EnviroForensics said “yes” to a request for volunteers from the Hoosier Environmental Council.
Their assignment; find traces of lead poisoning in the ground at Muncie parks, playgrounds and community gardens.
Vick Webb, our corporate health and safety manager, and Nick Hill, senior project manager, spent a day in Muncie working alongside the HEC ‘s environmental health and water policy director Dr. Indra Frank (a frequent collaborator) and a Muncie team headed by Jenni Marsh, president and CEO of the United Way of Muncie and Delaware County.
Marsh says the effort was spurred by worries about detrimental effects of high levels of lead in the blood of children; levels that may harm brain development in pre-kindergarten children, during the most important time of brain development.
Marsh says. “We discovered: In 2014, 7% of the children tested in Delaware County had elevated BLLs. The national average of children with elevated BLL of 5 micrograms per deciliter is 2.6%. Our community’s average was more than twice that amount.”
The team fanned out to five Muncie parks and playgrounds, visiting every zip code in Delaware County’s Center Township. Using a hand auger and hand trowel, Vick and Nick extracted samples from the ground at three different locations in each park. The samples ranged from 2 inches to 8 inches deep. They were added to the team’s total and evaluated by HEC consultant Mike Ketterer of the Metropolitan State University of Denver’s chemistry department.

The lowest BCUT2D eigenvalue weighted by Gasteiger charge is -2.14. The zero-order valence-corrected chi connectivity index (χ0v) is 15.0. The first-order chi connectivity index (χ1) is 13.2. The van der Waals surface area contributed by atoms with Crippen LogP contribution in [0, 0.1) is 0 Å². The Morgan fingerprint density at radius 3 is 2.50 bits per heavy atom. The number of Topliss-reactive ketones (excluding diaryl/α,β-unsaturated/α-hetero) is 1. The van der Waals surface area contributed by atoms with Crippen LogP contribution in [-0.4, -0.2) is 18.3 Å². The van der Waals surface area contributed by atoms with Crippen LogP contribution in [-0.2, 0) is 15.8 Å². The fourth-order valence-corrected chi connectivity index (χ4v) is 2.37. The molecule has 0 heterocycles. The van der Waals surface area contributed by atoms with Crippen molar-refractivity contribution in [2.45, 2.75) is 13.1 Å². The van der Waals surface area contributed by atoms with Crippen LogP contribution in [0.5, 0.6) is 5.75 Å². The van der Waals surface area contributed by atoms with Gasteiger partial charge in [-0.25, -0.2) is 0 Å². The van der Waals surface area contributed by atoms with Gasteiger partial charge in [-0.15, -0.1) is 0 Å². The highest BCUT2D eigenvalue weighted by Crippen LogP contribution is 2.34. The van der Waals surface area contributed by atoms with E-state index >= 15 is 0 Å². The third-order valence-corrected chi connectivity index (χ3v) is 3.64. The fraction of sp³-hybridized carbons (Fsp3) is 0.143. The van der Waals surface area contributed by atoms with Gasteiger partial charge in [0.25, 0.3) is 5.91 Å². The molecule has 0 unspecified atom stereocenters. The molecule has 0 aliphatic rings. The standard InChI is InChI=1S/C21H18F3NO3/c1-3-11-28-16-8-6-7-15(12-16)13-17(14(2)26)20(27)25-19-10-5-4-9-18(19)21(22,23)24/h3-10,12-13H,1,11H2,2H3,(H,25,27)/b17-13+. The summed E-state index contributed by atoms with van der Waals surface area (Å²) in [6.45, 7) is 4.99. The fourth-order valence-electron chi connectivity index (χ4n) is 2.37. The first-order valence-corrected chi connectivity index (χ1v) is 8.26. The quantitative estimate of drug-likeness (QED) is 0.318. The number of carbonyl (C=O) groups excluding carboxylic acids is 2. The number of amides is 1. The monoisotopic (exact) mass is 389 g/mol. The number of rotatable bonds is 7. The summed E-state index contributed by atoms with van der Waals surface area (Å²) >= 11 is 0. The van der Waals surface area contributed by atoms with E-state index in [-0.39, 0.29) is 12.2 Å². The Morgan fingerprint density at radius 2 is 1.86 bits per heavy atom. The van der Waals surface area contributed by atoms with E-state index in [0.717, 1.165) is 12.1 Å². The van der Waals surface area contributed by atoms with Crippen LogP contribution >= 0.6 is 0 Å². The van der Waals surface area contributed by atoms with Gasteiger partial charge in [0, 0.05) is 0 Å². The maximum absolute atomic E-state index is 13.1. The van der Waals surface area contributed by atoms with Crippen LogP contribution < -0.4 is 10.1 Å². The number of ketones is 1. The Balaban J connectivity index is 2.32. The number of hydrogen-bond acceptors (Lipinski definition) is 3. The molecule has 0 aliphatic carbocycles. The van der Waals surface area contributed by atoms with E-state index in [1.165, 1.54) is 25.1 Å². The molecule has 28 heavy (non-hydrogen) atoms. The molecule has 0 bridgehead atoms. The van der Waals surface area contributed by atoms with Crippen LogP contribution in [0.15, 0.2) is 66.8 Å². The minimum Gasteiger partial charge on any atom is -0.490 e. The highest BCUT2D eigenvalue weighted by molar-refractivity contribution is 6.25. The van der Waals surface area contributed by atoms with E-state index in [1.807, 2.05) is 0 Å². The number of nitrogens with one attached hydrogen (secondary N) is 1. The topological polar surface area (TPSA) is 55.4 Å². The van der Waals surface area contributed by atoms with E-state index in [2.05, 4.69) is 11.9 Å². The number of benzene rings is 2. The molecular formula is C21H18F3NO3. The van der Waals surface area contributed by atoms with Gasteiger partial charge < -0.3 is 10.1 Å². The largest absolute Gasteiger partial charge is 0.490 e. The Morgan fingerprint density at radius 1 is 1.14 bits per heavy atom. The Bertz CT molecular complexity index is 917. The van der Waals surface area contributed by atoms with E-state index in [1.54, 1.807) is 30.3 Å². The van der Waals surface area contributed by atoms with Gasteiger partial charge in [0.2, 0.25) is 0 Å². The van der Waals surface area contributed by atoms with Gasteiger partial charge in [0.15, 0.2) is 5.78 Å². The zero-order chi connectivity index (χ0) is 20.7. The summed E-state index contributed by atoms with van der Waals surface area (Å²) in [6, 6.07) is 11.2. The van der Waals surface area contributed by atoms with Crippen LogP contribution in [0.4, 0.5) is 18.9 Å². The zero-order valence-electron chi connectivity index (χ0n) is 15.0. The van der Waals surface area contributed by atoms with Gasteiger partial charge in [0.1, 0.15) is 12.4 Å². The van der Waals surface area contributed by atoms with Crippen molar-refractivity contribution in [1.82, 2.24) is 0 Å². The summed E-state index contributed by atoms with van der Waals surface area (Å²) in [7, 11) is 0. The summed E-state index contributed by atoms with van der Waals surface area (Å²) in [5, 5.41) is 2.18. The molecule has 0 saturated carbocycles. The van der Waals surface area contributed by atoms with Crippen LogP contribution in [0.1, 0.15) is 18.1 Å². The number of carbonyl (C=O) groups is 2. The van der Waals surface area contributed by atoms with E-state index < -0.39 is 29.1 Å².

Ketterer received 54 soil samples from 18 specific sites. He carefully sub-sampled, oven-dried, ground and dissolved with acids. The lead was measured by flame atomic absorption spectrometry.
Ketterer says, “The majority of soil samples tested low for lead content. We did not find levels detrimental to public health.”
More testing lies ahead, but these preliminary results were “very good news,” says Dr. Frank of the HEC.
“Given the soil contamination that has been seen in other cities with similar industries, it was a tremendous relief to find only a limited number of samples with elevated lead, and those elevations were still within the EPA’s recommended limit for a playground of 400 parts per million.”
Dr. Frank adds, “For people in the center of Muncie and southern neighborhoods, I would recommend testing soil in vegetable gardens, since a few samples exceeded the limit for gardening of 200 ppm.”
The United Way’s Marsh says, “I must admit I am very surprised at how low the lead levels were. I thought we would see significantly higher parts-per-million because of their proximity to industry and lead contaminators.”
Marsh says the local committee — comprised of the United Way, City of Muncie, Ready by 5 and the Muncie Action Plan will discuss the next steps for reducing lead levels in Muncie.
And, she thanks everyone who volunteered their time and efforts. Specifically, she told Vick and Nick, “What a cool company you work for—that allows that kind of service—and what cool people you all are for taking EnviroForensics up on this opportunity!”
Marsh adds, “Each of you have worked on behalf of Delaware County’s children.”